The broad historical facts surrounding the Battle of the Bulge are, of course, generally well-known even to most casual students of military affairs. This iconic battle was the last major German offensive on the Western Front; it was fought during the coldest European winter in fifty years, and it came as a complete surprise to the American troops who first felt its fury. The battle began when, at 0530 hours on 16 December 1944, 1,900 German guns shattered the winter quiet with a violent barrage against a thinly-manned, hitherto mainly quiet eighty-five mile section of the American front that ran through the forested Ardennes region of France, Belgium, and Luxembourg. After a few minutes, the shelling shifted to targets farther to the American rear, and the Germans — with searchlights illuminating their way forward in some sectors — began to advance west. The attack jumped-off so quickly, in fact, that it was still dark when the 250,000 men and 1,100 armored vehicles of field Marshal Walter Model’s Army Group ‘B' smashed into the easternmost American outposts. Hitler’s last gamble, the Ardennes Offensive, had begun.
American soldiers, Ardennes Forest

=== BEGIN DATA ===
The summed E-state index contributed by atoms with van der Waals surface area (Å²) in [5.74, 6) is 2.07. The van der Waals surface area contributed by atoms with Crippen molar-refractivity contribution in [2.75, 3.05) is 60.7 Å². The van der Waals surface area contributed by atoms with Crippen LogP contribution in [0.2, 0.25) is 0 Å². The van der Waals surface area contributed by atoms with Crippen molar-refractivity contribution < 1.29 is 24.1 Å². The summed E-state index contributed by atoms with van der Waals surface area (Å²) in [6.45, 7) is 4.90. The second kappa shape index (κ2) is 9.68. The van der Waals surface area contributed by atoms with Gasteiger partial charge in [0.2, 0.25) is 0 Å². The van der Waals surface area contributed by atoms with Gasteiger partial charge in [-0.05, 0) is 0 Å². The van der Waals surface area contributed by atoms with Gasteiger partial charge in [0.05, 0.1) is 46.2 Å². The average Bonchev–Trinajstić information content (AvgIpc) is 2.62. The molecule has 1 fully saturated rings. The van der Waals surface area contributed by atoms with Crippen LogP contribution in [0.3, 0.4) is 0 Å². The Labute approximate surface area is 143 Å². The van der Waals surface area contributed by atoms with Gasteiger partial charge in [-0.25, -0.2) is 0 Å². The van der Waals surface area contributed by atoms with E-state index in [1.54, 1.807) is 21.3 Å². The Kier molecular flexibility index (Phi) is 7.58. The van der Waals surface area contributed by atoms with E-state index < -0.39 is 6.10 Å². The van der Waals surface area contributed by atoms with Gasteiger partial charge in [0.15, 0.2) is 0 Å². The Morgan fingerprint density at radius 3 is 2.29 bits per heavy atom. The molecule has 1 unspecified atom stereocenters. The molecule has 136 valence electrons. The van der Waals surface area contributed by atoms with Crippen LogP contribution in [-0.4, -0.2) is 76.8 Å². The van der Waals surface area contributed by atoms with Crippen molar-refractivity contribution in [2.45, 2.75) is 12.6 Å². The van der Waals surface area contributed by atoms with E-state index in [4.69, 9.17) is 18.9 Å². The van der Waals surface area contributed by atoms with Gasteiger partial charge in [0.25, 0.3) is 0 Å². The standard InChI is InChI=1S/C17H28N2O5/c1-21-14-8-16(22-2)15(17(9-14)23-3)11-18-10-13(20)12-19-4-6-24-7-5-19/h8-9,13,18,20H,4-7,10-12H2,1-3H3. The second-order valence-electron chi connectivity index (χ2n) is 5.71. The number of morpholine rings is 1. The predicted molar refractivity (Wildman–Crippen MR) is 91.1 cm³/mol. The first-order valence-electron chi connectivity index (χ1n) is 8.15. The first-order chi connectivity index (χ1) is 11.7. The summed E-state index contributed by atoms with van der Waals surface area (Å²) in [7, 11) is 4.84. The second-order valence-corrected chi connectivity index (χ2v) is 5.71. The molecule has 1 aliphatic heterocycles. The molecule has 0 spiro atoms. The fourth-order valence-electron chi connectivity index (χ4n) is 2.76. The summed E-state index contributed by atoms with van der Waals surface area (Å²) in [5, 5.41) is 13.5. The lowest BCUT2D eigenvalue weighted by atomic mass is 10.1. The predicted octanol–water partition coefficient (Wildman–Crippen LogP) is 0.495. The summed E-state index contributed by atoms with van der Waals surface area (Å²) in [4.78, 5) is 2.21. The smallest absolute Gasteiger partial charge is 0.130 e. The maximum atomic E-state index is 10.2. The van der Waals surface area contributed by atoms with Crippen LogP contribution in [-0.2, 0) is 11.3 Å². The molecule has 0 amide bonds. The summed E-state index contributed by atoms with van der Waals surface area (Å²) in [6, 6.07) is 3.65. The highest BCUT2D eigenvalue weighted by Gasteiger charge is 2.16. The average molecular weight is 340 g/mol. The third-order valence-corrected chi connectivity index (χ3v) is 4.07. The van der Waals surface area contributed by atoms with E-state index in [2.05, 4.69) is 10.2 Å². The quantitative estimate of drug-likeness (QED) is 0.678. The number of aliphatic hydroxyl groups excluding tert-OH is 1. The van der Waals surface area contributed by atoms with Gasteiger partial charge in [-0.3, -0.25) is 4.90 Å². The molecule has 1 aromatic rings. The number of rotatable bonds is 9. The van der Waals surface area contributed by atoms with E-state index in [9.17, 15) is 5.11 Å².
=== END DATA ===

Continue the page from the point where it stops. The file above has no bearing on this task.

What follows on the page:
‘A Time for Trumpets’, despite its Hollywood movie-style title, is without a doubt the best single reference that I have ever seen on America’s greatest battle: the ‘Battle of the Bulge’. Charles MacDonald, in spare but carefully-crafted language, begins his story of this critical engagement with a description of the initial German planning and preparation for the offensive — code named ‘Wacht am Rhein’ — and then follows with an unflinching critique of the sorry failure of Allied intelligence to detect any sign of the rapid concentration of almost 300,000 fresh German troops and nearly 1,400 armored vehicles in and near the weakly-manned Ardennes sector in the days leading up to the battle. All this, however, is only prologue: a way to introduce the main cast and characters of the Ardennes drama. MacDonald’s real project is to present a carefully-structured and unimpeachably accurate study of the evolution of the entire battle; this he does by examining each battlefield sector in turn, from both the American and the German perspective. This detailed part of the author’s narrative describes how the beleaguered Americans, at first dazed by the ferocity of the initial artillery bombardment and stunned by the masses of German men and armor surging against and around their positions, pulled themselves together and stubbornly began to fight to slow and then to halt the Wehrmacht’s western drive. The author continues his story as fresh Allied troops at last begin to pour into the battle area, and the reinforced and resupplied American GI’s finally commence the unrelenting counterattacks that slowly and bloodily battered the remnants of the German divisions in the ‘Bulge’ all the way back to their starting positions in the Siegfried Line. No important detail is left unexamined: all of the small, but consequential elements are included along with the major events in ‘A Time for Trumpets’. Thus, Otto Skorzeny’s English-speaking commandos, the paucity of winter clothing for many of the American units in the line, and the several atrocities committed by SS units are all described accurately and within the appropriate context of the developing battle. MacDonald’s cast of characters includes cowards, incompetents, villains, and heroes; and, interestingly, all of the heroes did not wear uniforms.